How Much Sugar Do You Need?

Sugar is the name applied to a popular class of foods that are sweet-flavored carbohydrates composed of oxygen, hydrogen, and carbon. There are a variety of different sugars derived from different sources, all of which share the same unique characteristic of sweetness to human taste buds. People like the taste of sweet foods, hence their popularity and growth in the foods that make up our modern diet.

There are two basic types of sugars, the monosaccharides, which are the simplest carbohydrates, usually water-soluble, crystalline, and colorless solids; and the disaccharides, which are carbohydrates formed when two monosaccharides condense together. The monosaccharide sugars include glucose, galactose, and fructose.

Sucrose is probably the most popular form of sugar and is composed of 50% fructose and 50% glucose. Sucrose is common granular table sugar, and it is in the disaccharide group of carbohydrates, which also include two others: lactose, and maltose.

Lactose is a disaccharide sugar found mostly in milk and is formed from glucose and galactose. It was discovered in 1619 by Fabriccio Bartoletti and identified in 1780 as a sugar by Carl Wilhelm Scheele. By weight, lactose makes up around 2-8% of milk composition, although it varies among individuals and species.

Maltose- This sugar is known as maltobiose, or malt sugar, and is a disaccharide formed from a condensation reaction. It has a milder sweet taste, about one-sixth as sweet as fructose and half as sweet as glucose. Maltose is a common ingredient in confectionery in China and Taiwan. It is often consumed as a spread sandwiched between two crackers. Maltose is also produced when glucose is caramelized and also found in germinating seeds, such as barley, as they break down starch to use for food.

Sugar is found in most plant tissue; however, it is particularly concentrated for efficient commercial extraction in sugar beet and sugarcane plants. Sugarcane is a giant grass plant that has been cultivated since ancient times in the Far East and tropical climates. In the 18th century, sugar became a popular spice among the aristocracy and later it was made available to the common masses, as well. Large sugar plantations were established in the West Indies and the Americas to supply the growing demand. Prior to that time, people mostly used honey to sweeten their bread, cake, pastries, coffee and fruit drinks. Sugar beet, by contrast, is a root crop that was cultivated in cooler climates, and became a major source of commercial sugar later on in the 19th century as efficient sugar extraction processes became available.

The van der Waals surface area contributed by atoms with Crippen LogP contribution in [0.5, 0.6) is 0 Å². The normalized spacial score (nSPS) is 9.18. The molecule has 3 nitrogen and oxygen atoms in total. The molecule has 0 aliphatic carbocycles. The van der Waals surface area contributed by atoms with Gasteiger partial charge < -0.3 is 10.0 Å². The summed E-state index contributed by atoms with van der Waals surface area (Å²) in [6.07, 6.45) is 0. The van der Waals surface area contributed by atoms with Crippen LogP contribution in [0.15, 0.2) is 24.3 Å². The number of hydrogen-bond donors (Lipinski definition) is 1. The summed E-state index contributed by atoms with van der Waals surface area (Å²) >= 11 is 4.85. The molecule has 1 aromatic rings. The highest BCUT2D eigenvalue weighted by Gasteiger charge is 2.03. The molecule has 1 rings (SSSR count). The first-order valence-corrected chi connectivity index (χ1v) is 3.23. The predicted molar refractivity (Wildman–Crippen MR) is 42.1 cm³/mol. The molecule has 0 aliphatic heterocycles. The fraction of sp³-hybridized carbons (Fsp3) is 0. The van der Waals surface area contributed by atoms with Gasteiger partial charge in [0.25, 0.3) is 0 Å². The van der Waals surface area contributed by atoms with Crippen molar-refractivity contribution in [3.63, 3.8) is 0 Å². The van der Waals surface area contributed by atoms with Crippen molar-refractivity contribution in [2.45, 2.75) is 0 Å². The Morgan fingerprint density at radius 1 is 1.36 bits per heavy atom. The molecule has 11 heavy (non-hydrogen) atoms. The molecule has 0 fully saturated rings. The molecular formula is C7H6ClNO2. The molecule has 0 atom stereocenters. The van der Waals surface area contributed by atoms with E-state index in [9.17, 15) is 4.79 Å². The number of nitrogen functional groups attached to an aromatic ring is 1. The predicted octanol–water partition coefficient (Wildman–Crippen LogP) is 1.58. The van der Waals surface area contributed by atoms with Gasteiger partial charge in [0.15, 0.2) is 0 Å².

As its popularity grew, sugar production blossomed into a major world-wide industry and changed the course of human events in many ways. Sugar trade stimulated settlement in the American colonies, expansion of slavery, indentured labor, migrations of various ethnic groups, development of major shipping routes, and indirectly, the wars between sugar controlling nations and the new world producers.

Fructose, which is a simple sugar found in fruit and vegetables, has become a good source for energy in the human body. It does not cause significant blood glucose spikes like some of the others, and it was once thought that it would be a good substitute for table sugar. The American Diabetes Association, however, changed their opinion on this because fructose is processed in the liver. When too much fructose enters the liver, and it can’t be processed, the liver converts it to fats and sends it off into the bloodstream as triglycerides (blood fat). This can be very dangerous for several reasons:

  • High blood triglycerides can lead to heart disease and stroke.
  • Digestion of fructose circumvents the normal appetite signaling system, which prevents the release of hormones that regulate appetite, thus leaving a person unsatisfied and wanting more. Consequently, excess consumption of fructose is associated with weight gain.
  • Excess consumption of fructose may also lead to insulin resistance and type 2 diabetes.